Hand out the balloons after explaining the first steps so that the students stay focused and are not distracted by the balloons.

Assessment

Pre-Activity Assessment

Voting: Ask a true/false question and have students vote by holding thumbs up for true and thumbs down for false. Count the votes, and write the totals on the board. Give the right answer.

  • Is the Earth closer or further from the Sun than Mars? (Answer: Closer. The Earth is approximately 149,600,000 kilometers from the Sun, while Mars is about 227,900,000 kilometers from the Sun.)

Activity Embedded Assessment

Discussion Question: Solicit, integrate and summarize student responses.

  • Were you surprised by how close or how far apart the Moon and Earth and Mars and Earth models were apart? Did you expect them to be closer or further apart? How did the scale model help you understand this? Was it more useful than seeing the numbers on paper?

Post-Activity Assessment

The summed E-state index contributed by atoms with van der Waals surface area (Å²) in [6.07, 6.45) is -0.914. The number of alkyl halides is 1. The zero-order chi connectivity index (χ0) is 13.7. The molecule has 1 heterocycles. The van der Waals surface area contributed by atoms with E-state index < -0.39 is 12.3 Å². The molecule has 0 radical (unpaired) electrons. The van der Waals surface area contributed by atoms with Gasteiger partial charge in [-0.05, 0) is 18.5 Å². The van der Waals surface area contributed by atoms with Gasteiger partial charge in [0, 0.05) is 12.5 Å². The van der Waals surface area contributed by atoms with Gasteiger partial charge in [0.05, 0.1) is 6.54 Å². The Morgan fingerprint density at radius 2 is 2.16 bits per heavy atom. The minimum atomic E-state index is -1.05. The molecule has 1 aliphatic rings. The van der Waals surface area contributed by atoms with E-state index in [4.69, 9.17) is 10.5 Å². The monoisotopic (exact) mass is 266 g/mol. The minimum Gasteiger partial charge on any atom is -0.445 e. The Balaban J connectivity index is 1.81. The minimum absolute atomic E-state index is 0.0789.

Question/Answer: Ask the students and discuss as a class:

  • What does the scaling ratio 1:63,800,000 mean? (Answer: For every one unit of length on the scale model there are 63,800,000 units of length in the real world
  • How long does it take a spaceship to get from Earth to the Moon? (Answer: 3 days)
  • How long does it take a spaceship to get from Earth to Mars? (Answer: About 7 months)

Discussion Question: Solicit, integrate and summarize student responses.

  • Why are scales a convenient tool for engineers as well as for us in our everyday lives? (Answers: They allow us to see things that are too small or too big to see normally; we can understand how objects are related, such as the size and distance between planets; and engineers use scale models to test and analyze their designs so they don't have to build a bunch of real sized models.)

Activity Extensions